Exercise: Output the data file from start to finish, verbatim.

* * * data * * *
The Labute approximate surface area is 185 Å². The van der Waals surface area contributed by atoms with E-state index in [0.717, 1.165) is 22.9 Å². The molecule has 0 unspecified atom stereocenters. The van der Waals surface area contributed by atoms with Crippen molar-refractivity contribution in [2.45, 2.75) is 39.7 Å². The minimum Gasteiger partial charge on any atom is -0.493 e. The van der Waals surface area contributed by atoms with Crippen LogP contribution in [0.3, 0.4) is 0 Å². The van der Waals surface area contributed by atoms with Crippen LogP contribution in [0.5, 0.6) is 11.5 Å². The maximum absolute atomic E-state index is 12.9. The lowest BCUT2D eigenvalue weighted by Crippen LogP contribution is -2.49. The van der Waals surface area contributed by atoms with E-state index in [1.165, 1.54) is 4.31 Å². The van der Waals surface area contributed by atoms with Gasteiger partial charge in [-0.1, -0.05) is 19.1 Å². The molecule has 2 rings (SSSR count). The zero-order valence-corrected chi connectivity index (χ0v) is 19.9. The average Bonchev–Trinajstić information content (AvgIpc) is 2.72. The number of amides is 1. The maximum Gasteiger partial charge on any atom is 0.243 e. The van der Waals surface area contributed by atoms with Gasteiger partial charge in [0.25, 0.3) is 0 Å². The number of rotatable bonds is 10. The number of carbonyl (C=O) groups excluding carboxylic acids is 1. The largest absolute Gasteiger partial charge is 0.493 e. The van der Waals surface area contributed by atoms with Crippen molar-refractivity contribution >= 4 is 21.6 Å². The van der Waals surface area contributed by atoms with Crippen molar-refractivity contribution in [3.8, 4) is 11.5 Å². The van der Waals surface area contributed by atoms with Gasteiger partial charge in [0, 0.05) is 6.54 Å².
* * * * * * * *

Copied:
The Labute approximate surface area is 185 Å². The van der Waals surface area contributed by atoms with E-state index in [0.717, 1.165) is 22.9 Å². The molecule has 0 unspecified atom stereocenters. The van der Waals surface area contributed by atoms with Crippen molar-refractivity contribution in [2.45, 2.75) is 39.7 Å². The minimum Gasteiger partial charge on any atom is -0.493 e. The van der Waals surface area contributed by atoms with Crippen LogP contribution in [0.3, 0.4) is 0 Å². The van der Waals surface area contributed by atoms with Crippen LogP contribution in [0.5, 0.6) is 11.5 Å². The maximum absolute atomic E-state index is 12.9. The lowest BCUT2D eigenvalue weighted by Crippen LogP contribution is -2.49. The van der Waals surface area contributed by atoms with E-state index in [1.165, 1.54) is 4.31 Å². The van der Waals surface area contributed by atoms with Gasteiger partial charge in [-0.1, -0.05) is 19.1 Å². The molecule has 2 rings (SSSR count). The zero-order valence-corrected chi connectivity index (χ0v) is 19.9. The average Bonchev–Trinajstić information content (AvgIpc) is 2.72. The number of amides is 1. The maximum Gasteiger partial charge on any atom is 0.243 e. The van der Waals surface area contributed by atoms with Gasteiger partial charge in [0.25, 0.3) is 0 Å². The number of rotatable bonds is 10. The number of carbonyl (C=O) groups excluding carboxylic acids is 1. The largest absolute Gasteiger partial charge is 0.493 e. The van der Waals surface area contributed by atoms with Crippen molar-refractivity contribution >= 4 is 21.6 Å². The van der Waals surface area contributed by atoms with Crippen molar-refractivity contribution in [3.8, 4) is 11.5 Å². The van der Waals surface area contributed by atoms with Gasteiger partial charge in [0, 0.05) is 6.54 Å².